Telling stories at HearSay 2014
Saturday night was a cold night.
It was an especially cold night if you were sitting in an old, just-renovated church in the small Co Limerick town of Kilfinane. But, for one weekend only, this spot amidst the Ballyhouras was the only place worth being for us audio geeks and nerds. As the location for the first HearSay International Audio Festival, it made everyone who had travelled a distance feel like they had come to some rare audio outpost. It made those of us who had grown up in the town, and now live down the road, swell with pride to see Kilfinane showcased as never before, re-imagined in sound.
We were all in church to listen to the winners of the 2014 Hearsay Audio Prize in company with their creators. The warm pubs of the town – O’Ceilleachair’s had two fires blazing – were calling but we were riveted to our (cold, hard) seats as we sat with a new mother when she got the news of her newborn son’s heart condition, howled laughing at a fast-moving tale of the film director who may have inspired Wes Craven’s Scream, travelled to wind-swept Aran, listened to Houston Station being blown up and cringed at an all-too-recognisable depiction of a kiss gone wrong.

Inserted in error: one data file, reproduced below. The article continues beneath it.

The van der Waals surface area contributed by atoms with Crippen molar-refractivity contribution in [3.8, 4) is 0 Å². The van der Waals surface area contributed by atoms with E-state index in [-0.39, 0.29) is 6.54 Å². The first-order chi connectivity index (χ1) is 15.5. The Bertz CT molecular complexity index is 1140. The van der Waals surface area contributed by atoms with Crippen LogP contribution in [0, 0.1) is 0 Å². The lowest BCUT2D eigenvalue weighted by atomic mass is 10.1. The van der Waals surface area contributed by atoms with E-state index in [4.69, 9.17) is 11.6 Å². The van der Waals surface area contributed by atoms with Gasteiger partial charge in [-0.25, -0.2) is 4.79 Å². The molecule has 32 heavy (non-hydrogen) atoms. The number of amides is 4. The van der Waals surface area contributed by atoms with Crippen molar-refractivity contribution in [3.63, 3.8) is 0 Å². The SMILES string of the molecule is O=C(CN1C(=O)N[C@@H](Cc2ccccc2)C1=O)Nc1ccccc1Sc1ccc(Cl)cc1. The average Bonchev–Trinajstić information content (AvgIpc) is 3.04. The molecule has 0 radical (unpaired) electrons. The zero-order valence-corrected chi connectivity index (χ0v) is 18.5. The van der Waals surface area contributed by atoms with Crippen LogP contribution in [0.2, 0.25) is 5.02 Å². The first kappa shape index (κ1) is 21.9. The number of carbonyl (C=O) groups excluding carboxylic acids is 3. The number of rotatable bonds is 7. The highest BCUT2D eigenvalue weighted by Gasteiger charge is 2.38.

There was food, of course. There is always food, and that night it came from Lasagna Days, Karen Robins’ touching meditation on the sounds of a meal that pulled a fracturing family together. For a little while.
We all tell stories. We all attempt to make sense of our experiences through telling tales, re-telling tales. Some of us just can’t resist shaping our own stories for public consumption, be that on radio to anonymous listeners, via social media to our own particular group of friends and followers – or on a can’t-give-it-up blog that’s now almost 10 years old.
The HearSay weekend was storytelling unbound, gathering people together to share the sounds of those stories, to unpick the layers of the telling and show how everything is put together again. It made me fall head over heels in love with the possibilities of radio, and with stories, all over again.
— Caroline@Bibliocook (@Bibliocook) November 23, 2014
A small festival with a big heart, HearSay was pulled together with enormous hard work from Diarmuid, Mairead and Mary of Grey Heron Media and hosted with grace, plenty of tea and some very welcome ham sandwiches, by the people of Kilfinane. Well done to everyone involved.